How Trump's budget cuts could affect Meals on Wheels, needy North Texans

Posted March 19, 2017

"There is much to be concerned about the President's proposed blueprint", said Wilson. One Meals on Wheels program outside Detroit risks losing 30 percent of its annual budget if the block grant is scrapped.

The program, which focuses on delivering food to individuals who can not leave their homes, says it served more than 219 million meals to 2 million seniors in 2015. His situation is dire.

"If she didn't have meals on wheels she'd starve", said Tress Smitter Friday, speaking of her friend to FOX 17.

"I just depend on that for something to eat- keeps me alive".

"To have the federal government take away this money is just an unbelievable situation", Meals on Wheels Executive Director Chris Baca said.

The Washington Post notes that more than 1.6 million children are at risk of losing their after-school programs if the Trump administration follows through on its cuts.

No one could say for sure this week how those changes would roll out across Oregon.

"How else would I eat?"

Meals on Wheels is a decentralized organization with a network of 5000 senior nutrition programs. "If Congress has another way to do that, we're happy to talk to them about it". Many states make the decision to use that money on Meals on Wheels. "This does not make America great again", she said. "There are not many COAs that are in a position to say that".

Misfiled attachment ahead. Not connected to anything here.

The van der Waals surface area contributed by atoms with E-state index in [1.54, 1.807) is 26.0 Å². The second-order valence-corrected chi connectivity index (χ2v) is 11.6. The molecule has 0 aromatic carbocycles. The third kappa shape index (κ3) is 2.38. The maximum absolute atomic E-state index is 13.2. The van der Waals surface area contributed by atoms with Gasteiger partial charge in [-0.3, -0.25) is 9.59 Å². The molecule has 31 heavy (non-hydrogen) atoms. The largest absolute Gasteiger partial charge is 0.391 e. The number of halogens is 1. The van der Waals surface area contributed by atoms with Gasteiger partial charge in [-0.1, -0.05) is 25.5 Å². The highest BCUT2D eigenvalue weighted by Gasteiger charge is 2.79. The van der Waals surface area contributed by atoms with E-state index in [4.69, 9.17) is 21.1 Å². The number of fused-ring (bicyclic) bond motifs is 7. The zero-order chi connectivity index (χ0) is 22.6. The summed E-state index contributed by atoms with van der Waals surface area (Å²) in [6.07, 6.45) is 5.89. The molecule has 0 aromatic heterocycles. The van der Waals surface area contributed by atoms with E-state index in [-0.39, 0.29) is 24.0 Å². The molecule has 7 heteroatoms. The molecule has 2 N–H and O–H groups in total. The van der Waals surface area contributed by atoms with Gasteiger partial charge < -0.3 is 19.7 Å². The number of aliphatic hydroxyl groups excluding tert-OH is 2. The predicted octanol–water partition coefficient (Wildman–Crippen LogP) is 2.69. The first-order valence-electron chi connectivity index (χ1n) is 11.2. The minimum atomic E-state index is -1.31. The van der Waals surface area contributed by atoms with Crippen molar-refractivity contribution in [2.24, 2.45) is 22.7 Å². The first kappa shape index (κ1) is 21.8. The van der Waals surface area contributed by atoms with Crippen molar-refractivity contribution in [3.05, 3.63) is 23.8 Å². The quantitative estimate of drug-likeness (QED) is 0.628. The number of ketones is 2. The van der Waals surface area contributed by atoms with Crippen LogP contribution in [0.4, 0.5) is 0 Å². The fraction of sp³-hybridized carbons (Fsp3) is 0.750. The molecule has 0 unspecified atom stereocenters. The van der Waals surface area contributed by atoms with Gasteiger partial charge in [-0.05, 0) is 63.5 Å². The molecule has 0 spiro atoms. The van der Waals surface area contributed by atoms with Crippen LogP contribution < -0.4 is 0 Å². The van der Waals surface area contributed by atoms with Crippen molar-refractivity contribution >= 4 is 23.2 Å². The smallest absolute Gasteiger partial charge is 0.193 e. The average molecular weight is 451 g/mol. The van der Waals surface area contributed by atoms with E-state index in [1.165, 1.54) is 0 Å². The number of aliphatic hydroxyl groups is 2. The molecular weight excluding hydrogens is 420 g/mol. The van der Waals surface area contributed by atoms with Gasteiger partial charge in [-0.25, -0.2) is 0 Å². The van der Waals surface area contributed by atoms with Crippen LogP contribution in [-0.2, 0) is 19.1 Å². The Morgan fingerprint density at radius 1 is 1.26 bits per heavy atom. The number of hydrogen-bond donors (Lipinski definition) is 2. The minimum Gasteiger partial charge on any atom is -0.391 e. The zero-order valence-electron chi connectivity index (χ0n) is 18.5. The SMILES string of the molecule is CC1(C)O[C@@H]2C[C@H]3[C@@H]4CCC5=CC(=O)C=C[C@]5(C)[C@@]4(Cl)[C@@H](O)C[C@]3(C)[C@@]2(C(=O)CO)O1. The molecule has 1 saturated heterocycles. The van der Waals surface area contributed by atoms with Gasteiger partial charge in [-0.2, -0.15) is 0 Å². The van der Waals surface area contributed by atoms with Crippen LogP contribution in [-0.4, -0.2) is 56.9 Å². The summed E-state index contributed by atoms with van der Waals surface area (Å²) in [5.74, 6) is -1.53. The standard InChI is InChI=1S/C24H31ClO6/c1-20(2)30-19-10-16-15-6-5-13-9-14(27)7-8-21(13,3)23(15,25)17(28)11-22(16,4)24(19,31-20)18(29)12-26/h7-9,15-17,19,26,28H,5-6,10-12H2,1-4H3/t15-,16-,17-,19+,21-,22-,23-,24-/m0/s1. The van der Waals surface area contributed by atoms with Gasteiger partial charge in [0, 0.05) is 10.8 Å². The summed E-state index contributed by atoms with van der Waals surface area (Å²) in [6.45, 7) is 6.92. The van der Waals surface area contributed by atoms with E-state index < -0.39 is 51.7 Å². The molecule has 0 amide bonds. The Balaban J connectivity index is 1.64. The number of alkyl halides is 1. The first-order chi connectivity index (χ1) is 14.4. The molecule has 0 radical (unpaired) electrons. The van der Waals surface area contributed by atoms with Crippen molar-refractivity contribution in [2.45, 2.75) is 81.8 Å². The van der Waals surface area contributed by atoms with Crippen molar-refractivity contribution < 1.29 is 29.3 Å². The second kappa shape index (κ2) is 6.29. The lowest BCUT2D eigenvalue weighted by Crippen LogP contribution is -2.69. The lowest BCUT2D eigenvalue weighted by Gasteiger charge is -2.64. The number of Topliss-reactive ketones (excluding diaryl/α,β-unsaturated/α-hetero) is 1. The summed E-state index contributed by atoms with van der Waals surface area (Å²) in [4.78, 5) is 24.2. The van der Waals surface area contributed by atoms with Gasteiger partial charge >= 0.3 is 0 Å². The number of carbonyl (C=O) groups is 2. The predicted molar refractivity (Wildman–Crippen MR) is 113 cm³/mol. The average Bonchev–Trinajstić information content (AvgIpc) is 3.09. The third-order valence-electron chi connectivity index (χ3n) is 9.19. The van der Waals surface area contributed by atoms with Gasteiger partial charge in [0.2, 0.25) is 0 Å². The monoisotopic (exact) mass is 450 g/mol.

Carmack says the only he can do at this point is wait and hope for the best. On which part of the wall that money will build and where, he said: "We don't know the answer to that question..." Meals on Wheels saves taxpayers $34 billion a year in healthcare costs.

Trump Budget Director Mick Mulvaney told reporters today that eliminating food for senior citizens via the Meals On Wheels program was the compassionate thing to do because if a program can't demonstrate results, it should get cut. Another casualty of this proposed budget is the Meals on Wheels food delivery program. The document says the program - named after former USA senators George McGovern (D) and Bob Dole (R), who pushed for it - "lacks evidence that it is being effectively implemented to reduce food insecurity".

"The problem with a skinny budget is it is lean on details".

The need is growing rapidly, and federal funding has not kept pace.

And while many agencies stand to lose millions of dollars in funding, others face total elimination. At a time when increased funding is needed, we fear that the millions of seniors who rely on us every day for a nutritious meal, safety check and visit from a volunteer will be left behind.

On top of the nutritional factor, the contact with the volunteers serves as a crucial well-being check for numerous seniors as well, in the form of safety checks, and to make sure seniors are otherwise OK. States that invest more in delivering meals to seniors' homes have lower rates of "low-care" seniors in nursing homes.